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Labor is failing Victoria on road safety data

The Albanese Labor Government is asleep at the wheel when it comes to consolidating national road toll data – a move that could save lives.

Latest figures show deaths on Australian roads for the month of February 2024 were 15 per cent higher than the average for the same period over the last five years.

In all, 110 Australians lost their lives on our roads last month.

Victoria’s road toll is up almost 12 per cent compared to the same time last year while New South Wales has increased a staggering 39.7 per cent and 30 per cent in South Australia.

The February figures follow the deadliest six months on Australian roads in more than a decade with 681 deaths in the second half of 2023.

Senator for Victoria, Sarah Henderson, said the numbers are a grim reminder of a continued failure to meet National Road Safety Strategy targets.

“The unfortunate reality for far too many Victorian families is that the road toll has been rising steadily for the past 18 months while the Albanese Government has cut funding from road infrastructure programs and failed to deliver the road trauma data sharing outcomes promised,” Senator Henderson said.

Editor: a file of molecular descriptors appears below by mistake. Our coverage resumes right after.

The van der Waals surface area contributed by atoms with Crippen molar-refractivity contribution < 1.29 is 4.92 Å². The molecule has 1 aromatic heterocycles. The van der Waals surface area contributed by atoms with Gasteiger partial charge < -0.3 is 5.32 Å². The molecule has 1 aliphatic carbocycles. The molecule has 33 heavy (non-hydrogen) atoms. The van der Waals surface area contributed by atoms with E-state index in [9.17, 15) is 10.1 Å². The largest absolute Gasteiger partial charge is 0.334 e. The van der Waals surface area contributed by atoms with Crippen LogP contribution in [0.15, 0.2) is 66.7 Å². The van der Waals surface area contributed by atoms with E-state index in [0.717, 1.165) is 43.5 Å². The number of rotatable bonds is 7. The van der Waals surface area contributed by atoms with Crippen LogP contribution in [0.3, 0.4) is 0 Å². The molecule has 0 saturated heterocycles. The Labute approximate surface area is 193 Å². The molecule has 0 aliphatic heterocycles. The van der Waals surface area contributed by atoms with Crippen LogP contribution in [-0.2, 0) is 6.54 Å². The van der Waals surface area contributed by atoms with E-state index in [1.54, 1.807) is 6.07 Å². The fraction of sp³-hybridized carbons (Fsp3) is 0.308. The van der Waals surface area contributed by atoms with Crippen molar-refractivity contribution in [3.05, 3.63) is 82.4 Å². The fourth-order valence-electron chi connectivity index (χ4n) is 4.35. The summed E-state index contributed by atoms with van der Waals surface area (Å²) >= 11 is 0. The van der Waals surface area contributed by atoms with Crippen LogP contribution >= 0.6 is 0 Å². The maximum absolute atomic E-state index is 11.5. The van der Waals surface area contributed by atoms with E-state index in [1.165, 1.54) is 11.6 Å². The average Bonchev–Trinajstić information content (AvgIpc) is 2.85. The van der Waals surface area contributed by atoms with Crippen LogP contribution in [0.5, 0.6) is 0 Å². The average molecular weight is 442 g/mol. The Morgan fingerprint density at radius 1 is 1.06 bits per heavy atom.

“We need a coordinated national approach to road safety data.

“The former Coalition Government was committed to establishing a national data sharing agreement with states and territories and the coalition stands with the Australian Automobile Association in calling on the federal government to compel state and territory governments to share road trauma data as a condition of the annual $10 billion in road funding.”

Current data collected by states and territories is not coordinated nationally and lacks details in many key areas such as serious injury.

“While each life lost or those seriously injured is so much more than just a number the statistics are vitally important as this data should be informing the path forward for policymakers to prevent future road trauma,” Senator Henderson said.

“Labor’s failure to facilitate the timely, consistent, and open reporting of national road safety data after almost two years in government is preventing Australia from quantifying its road safety problem, developing evidence-based responses, or evaluating their effectiveness.”

“Labor is kicking the can down the road and failing Victorians on road safety,” Senator Henderson said.

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